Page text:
By Daniel Renjifo, CNN
(CNN) — More than a year after a fairytale performance at the 2022 FIFA World Cup in Qatar, all eyes are still on Morocco’s national football team and its head coach Walid Regragui. And to up the stakes even more, they are one of the favorites to win this latest edition of the Africa Cup of Nations (AFCON) kicking off January 13.
Regragui, 48, played for the national team from 2001 to 2009, including the last time Morocco reached the AFCON semifinals in 2004. Now he hopes that as a manager he can clinch the country’s first AFCON title in 48 years.
Regragui was named head coach just three months before the 2022 FIFA World Cup, and then led Morocco to a historic fourth-place finish – becoming widely regarded as a national hero.
CNN’s Larry Madowo spent time with Regragui during a training session at the Mohamed VI Football Complex in Rabat last November, to talk about managing expectations ahead of AFCON without letting go of ambitions.
The following interview was edited and condensed for clarity.
Larry Madowo, CNN: Which one did you enjoy more: playing or coaching?
Walid Regragui: Playing, of course. This is what I keep telling my players. For me, the best job in the world is being a young professional footballer, and more so if you play to represent your country. Unfortunately, we only realize that at the end of our careers. And coaching? Well, that’s another job.
LM: What made you decide or agree to come back to support the Moroccan national team?
WR: I didn’t decide; it happened. I had just won the Confederation of African Football (CAF) Champion’s League with Wydad AC, so my goal was to play in the Club World Cup, maybe dream of coaching in Europe one day, so it was an evolution of my career. The national team was to come perhaps much later.
Then came the decision at the federation to change coaches. I think today everyone thought it was an easy challenge, but it wasn’t. I think that only a crazy coach like me would accept this job three months before the World Cup. No European coach would’ve taken on the national team, and I don’t think there is a local coach who dared to take on the challenge.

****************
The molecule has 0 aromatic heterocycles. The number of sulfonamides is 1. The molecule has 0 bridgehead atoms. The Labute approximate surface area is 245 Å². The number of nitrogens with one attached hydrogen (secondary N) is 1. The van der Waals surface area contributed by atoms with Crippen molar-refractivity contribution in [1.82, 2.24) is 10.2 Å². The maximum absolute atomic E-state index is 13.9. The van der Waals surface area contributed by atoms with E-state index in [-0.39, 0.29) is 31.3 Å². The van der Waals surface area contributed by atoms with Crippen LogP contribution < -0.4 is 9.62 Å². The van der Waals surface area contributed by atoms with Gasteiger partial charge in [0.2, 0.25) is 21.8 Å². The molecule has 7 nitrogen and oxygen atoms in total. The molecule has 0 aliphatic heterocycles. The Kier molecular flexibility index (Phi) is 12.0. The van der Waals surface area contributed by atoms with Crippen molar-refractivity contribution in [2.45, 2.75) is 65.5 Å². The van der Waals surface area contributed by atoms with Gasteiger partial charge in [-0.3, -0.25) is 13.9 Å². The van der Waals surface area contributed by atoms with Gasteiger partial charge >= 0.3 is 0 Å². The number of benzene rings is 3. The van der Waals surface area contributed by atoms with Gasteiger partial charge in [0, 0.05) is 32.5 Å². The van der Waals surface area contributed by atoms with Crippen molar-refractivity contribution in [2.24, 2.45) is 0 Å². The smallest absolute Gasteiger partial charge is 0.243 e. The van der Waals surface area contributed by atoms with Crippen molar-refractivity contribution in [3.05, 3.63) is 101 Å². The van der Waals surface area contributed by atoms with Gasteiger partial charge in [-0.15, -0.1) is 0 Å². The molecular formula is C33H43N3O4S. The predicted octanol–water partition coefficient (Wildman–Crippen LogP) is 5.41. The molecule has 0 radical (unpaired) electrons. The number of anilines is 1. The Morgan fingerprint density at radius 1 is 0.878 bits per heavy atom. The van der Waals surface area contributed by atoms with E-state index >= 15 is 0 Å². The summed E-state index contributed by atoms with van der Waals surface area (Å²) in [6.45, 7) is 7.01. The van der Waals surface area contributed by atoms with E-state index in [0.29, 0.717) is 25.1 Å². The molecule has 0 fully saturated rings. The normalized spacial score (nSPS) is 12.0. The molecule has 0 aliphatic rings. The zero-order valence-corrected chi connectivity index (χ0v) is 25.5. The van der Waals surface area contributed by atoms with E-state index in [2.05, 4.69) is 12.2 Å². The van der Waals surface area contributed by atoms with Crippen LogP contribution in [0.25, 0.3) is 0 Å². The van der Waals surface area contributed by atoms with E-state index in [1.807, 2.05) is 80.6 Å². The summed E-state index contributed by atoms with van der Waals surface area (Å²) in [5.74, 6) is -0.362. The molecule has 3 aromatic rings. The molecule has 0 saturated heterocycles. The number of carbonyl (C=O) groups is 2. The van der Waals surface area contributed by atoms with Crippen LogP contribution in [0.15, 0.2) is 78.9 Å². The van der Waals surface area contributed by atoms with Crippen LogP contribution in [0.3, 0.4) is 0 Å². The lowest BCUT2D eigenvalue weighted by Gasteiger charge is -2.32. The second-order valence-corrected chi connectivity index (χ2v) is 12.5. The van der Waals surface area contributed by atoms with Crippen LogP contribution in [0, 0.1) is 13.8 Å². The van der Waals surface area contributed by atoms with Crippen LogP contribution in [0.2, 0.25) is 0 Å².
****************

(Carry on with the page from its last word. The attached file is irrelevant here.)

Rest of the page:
LM: Let’s go back to the World Cup. Did you think the team was going to go as far as it did?
WR: It would be a bit of an exaggeration to say that we thought we could make it to the semi-final or even dream of being able to win the World Cup. At the end of the first round, we dreamed of at least equaling what our elders had done in ‘86, that is to say, bringing Morocco back to the Round of 16. But why not dream of putting on a great performance?
That really got inside the heads of the players as soon as I took office. We set out with ambition. And it’s true that after having passed the first round at that time, we said to ourselves that we were capable of doing better and why not go and win the World Cup?
LM: And in the World Cup in Qatar, a lot of the African players were coached by homegrown coaches for the first time. Do you think that speaks about the quality of the coaching coming out of the African continent?
WR: That’s a very good question, and there are different ways to answer: Is there a generation of African coaches who have reached a very good level, and have finally been given their chance? Or is it that African leaders realized that there were quality managers in their country all along, who could take over the national team and be the equivalent of European or South American coaches? I think the quality of the coaches has always been there.
Today we have passed the threshold in Africa of saying that we need to bring back a foreigner to succeed. We showed that we could take our teams to a very high level, whether it was me, [Senegal’s] Aliou Cissé or other coaches. I believe there will be a “before-and-after” this World Cup in Qatar.
LM: Let’s go back to that quarterfinal game against Portugal. What’s going through your mind and what did that victory mean for you and for Morocco?
WR: Our objective as a staff was to figure out why we couldn’t get past this glass ceiling, this barrier that African countries couldn’t reach the semi-final. Maybe it was mental. We had prepared well, but we knew we had Portugal. It was one of the best teams in the world with Cristiano Ronaldo, but we were ready.
I think the players proved it on the pitch, proved that Morocco and that Africa was capable. And that helped the players, it boosted their confidence to seize the opportunity.
LM: Morocco has not won the Africa Cup of Nations since 1976. How do you think you’ll do in the competition?
WR: We have important goals. In this training center [Mohamed VI Football Complex] there is a photograph of the national team which were the last winners of the African Cup in 1976. Every day when the players come here, they look at the photo and get inspired. My goal as a coach is not to remove this photo but it is to put a new photo of the next winners here.
LM: You were recognized as Africa’s “Coach of the Year” at the Confederation of African Football awards last December. What does that mean to you?
WR: These are not things I’m very interested in. What interests me most is my team.
Today many individual trophies are awarded, either CAF, Ballon d’Or or FIFA Awards. It is nice to see Africans like myself at these awards, but because it enhances the continent, and most of all, it enhances the Moroccan football landscape.
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